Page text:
The next two weeks here are also the “Canada Games” which Halifax is hosting this year. We have tickets to the ice-hockey semi-final and are going to get tickets for a few more events. Should be some good live sporting action!

Until next time…
x

Will I hate the food in America?

I think it’s time to delve into that issue. Sure, if you choose Asia as your exchange destination, your taste buds are sure to be tantalised with dumplings, stir fries, herbal tea and fresh ingredients.

In America…it’s a little different. Here where I live in a co-op…I’ve realised two key things.

1. Don’t expect fresh produce. Indiana is landlocked, and right now is completely frozen. The food is mostly frozen and what is ‘fresh’ has been brought in from afar and is already days old. Expect to be served tinned fruit in syrup and vegetables from the freezer, not the fridge. Also, tinned chicken is normal. Beware!

2. Fast food doesn’t have to be greasy. It’s America so as you’d expect there’s plenty of cheesy pizza, oily fries and greasy burgers. This picture is of Mad Mushroom cheesy bread… very cheesy, very fatty, very delicious..

But there are also many healthy options!

http://www.jimmyjohns.com/menu/menu.aspx

The link above is to Jimmy Johns. They make sandwiches ‘freaky fast’. No joke!! I ordered  and timed one at 2am on Saturday night and it was at my doorstep in 4 minutes.

There are also plenty of salad options at most food outlets. Another handy hint here is that ‘salad’ seems to mean lettuce leaves and dressing. You generally will need to ask for the extras items if you want tomatoes, cucumber, carrots etc as well.. Also, peppers means capsicum!

Mexican inspired food is very popular. Taco Bell is in my opinion low-grade, especially as they are currently in a law suit because their ‘seasoned ground beef’ was found to be more ‘other substances’ than beef. La Salsa is a chain store but it is delicious. Tacos, burritos, nachos and more all mostly under $6 and the portion sizes are huge!

I think that just about covers eating in Indiana. You most probably will miss your mothers cooking!!

For now,

Kendall 🙂

In love with London (and Leeds too)

After spending the weekend in London, I am still buzzing from the excitement days later. It was just so incredible to see all those landmarks that have featured in movies, TV and magazines up close and personal. Some were bigger than I had imagined, others were smaller but everything was breathtaking.

We left Leeds on Saturday morning and arrived in London around lunch time. Myself, Georgia, Malorie and Christina had booked tickets to the matinee session of “We Will Rock You” on West End, so we headed there soon after arriving. The show was amazing and completely reignited my love for Queen songs. I’ve had Bohemian Rhapsody stuck in my head for 4 days… it’s great! Then we went to Chinatown for dinner because it was Chinese New Year. It was nice to have non-refectory food for once – as much as I love the refectory – I appreciated the change. Later on we headed to a pub near Trafalgar Square and then out to a club in Camden Town. It was so much fun partying with the whole tour group and getting to know new friends from around the world.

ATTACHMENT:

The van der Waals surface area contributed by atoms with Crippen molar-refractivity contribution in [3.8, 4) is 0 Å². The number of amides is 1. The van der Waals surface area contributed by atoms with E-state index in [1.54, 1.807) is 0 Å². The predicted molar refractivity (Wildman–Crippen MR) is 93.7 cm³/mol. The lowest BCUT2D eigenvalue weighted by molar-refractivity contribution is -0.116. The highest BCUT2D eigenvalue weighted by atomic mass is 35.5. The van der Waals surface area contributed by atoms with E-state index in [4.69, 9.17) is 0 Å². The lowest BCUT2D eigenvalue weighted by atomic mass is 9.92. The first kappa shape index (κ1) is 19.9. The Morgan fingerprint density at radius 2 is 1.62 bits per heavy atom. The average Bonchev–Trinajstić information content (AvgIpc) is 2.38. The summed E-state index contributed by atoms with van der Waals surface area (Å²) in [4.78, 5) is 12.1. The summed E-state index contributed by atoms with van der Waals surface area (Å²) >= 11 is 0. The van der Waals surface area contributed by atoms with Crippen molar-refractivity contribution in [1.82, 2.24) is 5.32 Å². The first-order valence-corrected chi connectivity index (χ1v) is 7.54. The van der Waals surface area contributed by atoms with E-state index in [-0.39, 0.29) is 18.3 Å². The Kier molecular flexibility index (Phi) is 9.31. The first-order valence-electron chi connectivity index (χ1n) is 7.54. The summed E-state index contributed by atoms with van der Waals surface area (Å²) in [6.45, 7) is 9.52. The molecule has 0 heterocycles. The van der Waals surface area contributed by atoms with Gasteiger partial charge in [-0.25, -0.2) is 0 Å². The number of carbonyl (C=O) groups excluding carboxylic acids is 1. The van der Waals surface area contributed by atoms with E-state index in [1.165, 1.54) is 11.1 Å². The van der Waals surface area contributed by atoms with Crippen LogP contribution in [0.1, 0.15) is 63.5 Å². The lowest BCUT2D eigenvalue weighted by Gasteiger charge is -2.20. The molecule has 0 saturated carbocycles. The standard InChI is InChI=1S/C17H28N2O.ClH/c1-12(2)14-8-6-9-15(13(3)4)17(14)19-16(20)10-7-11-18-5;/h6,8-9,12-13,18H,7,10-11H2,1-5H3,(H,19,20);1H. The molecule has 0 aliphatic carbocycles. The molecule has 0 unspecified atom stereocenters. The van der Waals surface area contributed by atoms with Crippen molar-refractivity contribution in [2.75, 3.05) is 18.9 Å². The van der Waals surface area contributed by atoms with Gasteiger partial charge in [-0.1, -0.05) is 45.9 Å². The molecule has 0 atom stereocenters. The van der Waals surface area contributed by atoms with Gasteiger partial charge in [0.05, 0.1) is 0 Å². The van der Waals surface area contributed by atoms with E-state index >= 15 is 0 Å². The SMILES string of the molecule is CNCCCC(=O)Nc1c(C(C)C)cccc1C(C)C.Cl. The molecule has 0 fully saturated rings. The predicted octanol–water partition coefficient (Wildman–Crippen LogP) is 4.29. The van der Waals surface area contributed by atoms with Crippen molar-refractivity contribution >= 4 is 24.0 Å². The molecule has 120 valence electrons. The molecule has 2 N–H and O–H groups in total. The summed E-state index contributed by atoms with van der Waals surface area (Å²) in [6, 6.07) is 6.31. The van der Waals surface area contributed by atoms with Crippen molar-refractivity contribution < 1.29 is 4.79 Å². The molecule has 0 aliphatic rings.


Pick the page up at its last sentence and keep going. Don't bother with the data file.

Here in Leeds, I’ve successfully conquered my two and a half weeks of classes. There were a few hiccups like learning that ground floor and first floor are not interchangeable here, forgetting a calculator for a statistics class (dumb) and walking to the opposite end of campus only to realise the building I was after was next door to my residence. One thing that’s really different is fewer contact hours but you are expected to do a lot more reading and independent study. You only have tutorials (or seminars, as they’re called here) every second week. For most subjects here, I have one 100% assessment in mid-late May. These generally seem to be a 3000 word essay or 2 hour exam. Some of them have smaller assessments, like presentations or posters, but these are rare and mostly unassessed.

Now last time, I promised to tell you about our Australia Day adventures! Well we had a great day and celebrated despite the cold. There was no beach cricket or barbeques in the park but we did make our vegemite and cheese scrolls and fairy bread for our UK, American and Canadian friends.

We then ventured down to the Walkabout Inn which was full of Australians and wannabe Australians. However, as soon as an Australian song came on you could very quickly work out who was faking it. If you don’t know the words to Men at Work’s “Land Down Under” then you’re clearly not Australian. There were so many Australian flags and wallaby jerseys, it was very comforting.

Well that’s it from me for now. I’m going to hit the books again before heading back to London this weekend for the London International Model United Nations – I’ll keep you posted!